Though it may seem excessive, layering of necklaces and earrings—especially delicate pieces—continues to be a trend more than 90 years later.
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Versatility is key
Eagle-eyed viewers may have noticed that in the final ball scene of Downton Abbey, all of the married women wear tiaras. (Fun fact: Single ladies weren’t supposed to wear them!) But did you know that many period tiaras were designed to break apart into separate brooches or necklaces?
“If a family was investing money in a piece of jewellery, they wanted to make sure that they got different uses from it and could wear it at various times of the day and night,” says Omar Vaja, senior sales director at Bentley & Skinner, who provided three tiaras to complement Robbins’ costumes. “When they’re not being worn as tiaras, [many convertible designs] can be worn as necklaces or brooches. During the period, there were far more necklace/brooch occasions than tiara occasions.”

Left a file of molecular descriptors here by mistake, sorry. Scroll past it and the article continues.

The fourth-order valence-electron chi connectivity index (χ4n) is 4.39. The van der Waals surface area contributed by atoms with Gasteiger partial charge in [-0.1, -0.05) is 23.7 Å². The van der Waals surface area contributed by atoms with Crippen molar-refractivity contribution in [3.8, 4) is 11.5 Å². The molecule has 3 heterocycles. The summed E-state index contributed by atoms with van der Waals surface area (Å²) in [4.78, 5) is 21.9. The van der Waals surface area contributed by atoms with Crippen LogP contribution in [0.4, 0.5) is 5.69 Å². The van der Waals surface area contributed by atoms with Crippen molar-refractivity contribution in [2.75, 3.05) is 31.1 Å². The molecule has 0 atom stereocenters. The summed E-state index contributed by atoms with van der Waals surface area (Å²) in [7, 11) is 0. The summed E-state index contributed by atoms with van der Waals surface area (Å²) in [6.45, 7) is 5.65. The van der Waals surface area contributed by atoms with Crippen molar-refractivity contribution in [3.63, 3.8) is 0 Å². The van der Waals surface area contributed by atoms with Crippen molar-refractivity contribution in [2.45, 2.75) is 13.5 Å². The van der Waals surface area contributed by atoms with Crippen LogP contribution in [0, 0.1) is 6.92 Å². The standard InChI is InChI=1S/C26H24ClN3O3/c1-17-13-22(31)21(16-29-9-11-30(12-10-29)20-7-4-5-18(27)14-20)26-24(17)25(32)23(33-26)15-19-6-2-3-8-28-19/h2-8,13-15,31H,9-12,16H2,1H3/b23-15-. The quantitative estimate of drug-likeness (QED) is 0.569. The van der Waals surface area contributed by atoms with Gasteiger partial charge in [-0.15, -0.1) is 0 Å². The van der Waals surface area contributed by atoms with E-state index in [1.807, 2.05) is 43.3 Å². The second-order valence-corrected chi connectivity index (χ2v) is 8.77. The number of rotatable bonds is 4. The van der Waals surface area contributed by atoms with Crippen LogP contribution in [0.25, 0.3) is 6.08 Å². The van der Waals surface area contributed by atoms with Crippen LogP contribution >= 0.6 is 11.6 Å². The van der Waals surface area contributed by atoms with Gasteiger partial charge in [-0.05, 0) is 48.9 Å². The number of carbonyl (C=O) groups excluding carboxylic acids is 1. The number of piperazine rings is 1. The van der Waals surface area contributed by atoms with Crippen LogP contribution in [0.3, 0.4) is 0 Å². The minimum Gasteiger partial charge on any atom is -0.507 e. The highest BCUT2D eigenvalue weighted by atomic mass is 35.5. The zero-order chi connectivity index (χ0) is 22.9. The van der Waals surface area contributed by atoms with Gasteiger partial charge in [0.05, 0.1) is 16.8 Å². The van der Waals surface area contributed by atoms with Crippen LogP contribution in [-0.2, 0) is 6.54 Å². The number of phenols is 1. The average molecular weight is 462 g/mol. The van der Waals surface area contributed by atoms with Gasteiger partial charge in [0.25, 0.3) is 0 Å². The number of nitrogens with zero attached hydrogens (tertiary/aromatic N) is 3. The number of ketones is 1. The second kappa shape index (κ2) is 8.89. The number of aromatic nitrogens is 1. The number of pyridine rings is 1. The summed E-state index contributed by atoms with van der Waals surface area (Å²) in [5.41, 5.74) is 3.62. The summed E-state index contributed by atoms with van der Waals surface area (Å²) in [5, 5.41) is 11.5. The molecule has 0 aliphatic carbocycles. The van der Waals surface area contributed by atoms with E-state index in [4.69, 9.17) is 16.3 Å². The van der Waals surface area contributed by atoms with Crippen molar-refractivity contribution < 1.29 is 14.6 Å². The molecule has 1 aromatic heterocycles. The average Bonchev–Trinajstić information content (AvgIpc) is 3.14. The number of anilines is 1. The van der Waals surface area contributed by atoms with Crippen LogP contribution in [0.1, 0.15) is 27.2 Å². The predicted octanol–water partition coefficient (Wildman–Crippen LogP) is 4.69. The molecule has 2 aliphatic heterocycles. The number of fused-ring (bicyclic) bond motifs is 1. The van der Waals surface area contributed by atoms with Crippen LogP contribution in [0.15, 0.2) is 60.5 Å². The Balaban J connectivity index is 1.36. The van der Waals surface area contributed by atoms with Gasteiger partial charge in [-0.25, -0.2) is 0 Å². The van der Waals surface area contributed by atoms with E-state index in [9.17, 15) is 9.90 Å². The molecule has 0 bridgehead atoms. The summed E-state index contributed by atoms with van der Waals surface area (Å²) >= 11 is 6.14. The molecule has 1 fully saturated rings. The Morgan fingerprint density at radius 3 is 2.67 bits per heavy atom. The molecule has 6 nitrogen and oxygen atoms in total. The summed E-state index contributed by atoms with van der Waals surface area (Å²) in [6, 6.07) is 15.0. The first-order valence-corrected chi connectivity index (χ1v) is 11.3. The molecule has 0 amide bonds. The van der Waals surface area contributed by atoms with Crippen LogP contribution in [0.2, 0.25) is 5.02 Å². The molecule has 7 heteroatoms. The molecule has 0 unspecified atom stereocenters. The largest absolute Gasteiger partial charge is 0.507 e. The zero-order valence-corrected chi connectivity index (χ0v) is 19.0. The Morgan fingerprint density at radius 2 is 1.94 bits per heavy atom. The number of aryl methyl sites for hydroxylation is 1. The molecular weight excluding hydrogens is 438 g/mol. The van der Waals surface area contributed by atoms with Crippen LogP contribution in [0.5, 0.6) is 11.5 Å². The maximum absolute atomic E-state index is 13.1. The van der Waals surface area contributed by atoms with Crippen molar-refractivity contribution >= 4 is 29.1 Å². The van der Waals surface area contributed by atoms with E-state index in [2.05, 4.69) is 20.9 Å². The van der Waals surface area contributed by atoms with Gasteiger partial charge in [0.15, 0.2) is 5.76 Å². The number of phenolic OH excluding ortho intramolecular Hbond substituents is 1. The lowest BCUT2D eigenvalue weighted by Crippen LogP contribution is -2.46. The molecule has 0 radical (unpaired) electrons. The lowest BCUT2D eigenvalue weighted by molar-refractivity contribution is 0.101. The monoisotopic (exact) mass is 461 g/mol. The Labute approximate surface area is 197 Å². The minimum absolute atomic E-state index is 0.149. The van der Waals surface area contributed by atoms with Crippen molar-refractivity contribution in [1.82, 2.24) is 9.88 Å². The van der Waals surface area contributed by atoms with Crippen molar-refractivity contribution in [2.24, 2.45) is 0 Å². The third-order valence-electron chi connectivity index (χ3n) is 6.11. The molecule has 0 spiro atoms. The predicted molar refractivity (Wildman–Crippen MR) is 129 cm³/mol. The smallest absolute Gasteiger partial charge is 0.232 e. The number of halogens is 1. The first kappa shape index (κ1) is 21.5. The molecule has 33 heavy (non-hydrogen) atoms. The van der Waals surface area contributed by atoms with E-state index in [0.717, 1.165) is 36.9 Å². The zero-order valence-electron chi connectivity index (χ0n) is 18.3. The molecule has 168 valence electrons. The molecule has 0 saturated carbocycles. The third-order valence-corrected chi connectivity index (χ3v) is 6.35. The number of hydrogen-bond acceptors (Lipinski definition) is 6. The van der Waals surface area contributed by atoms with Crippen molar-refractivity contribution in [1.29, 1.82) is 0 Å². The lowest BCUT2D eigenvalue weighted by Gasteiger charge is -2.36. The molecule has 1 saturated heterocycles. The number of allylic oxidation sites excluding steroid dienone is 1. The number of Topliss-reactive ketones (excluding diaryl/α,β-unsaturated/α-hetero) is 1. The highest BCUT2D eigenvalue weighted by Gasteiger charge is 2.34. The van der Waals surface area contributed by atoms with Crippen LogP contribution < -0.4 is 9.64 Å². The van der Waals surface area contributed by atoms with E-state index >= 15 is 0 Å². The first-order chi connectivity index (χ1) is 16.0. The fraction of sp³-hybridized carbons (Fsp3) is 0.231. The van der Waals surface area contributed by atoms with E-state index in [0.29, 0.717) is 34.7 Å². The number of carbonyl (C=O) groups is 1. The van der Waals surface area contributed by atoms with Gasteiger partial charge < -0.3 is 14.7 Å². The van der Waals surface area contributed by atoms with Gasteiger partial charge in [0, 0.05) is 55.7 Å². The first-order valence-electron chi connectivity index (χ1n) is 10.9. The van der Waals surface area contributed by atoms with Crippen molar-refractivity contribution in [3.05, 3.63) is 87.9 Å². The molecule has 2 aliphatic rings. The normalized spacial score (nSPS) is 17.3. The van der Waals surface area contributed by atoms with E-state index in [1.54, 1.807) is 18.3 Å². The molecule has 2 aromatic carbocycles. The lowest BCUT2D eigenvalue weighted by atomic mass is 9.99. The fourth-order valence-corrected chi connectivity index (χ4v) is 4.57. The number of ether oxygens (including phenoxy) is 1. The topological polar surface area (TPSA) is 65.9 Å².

Even Victorian and Edwardian nobility had a practical streak!
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Don’t let a tiny wardrobe malfunction ruin your day
Accidents happen. Maybe you spilled your coffee, sat on a leaky pen or tripped and scuffed your trousers. Whatever the case, dust yourself off, cover up the offending spot (if you can) and get on with it.
Throughout the filming of Downton Abbey, there were numerous malfunctions—“but you wouldn’t notice,” says Robbins. “That’s the thing when you’re working with very delicate pieces. Beading may start to come away or a necklace might break just before you go for a take. There was an evening dress on Laura [Carmichael’s] first day of filming that she put her heel through before she’d even left the trailer, but you don’t see it on film.”
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Downton Abbey is now available on digital platforms, as well as Blu-ray and DVD.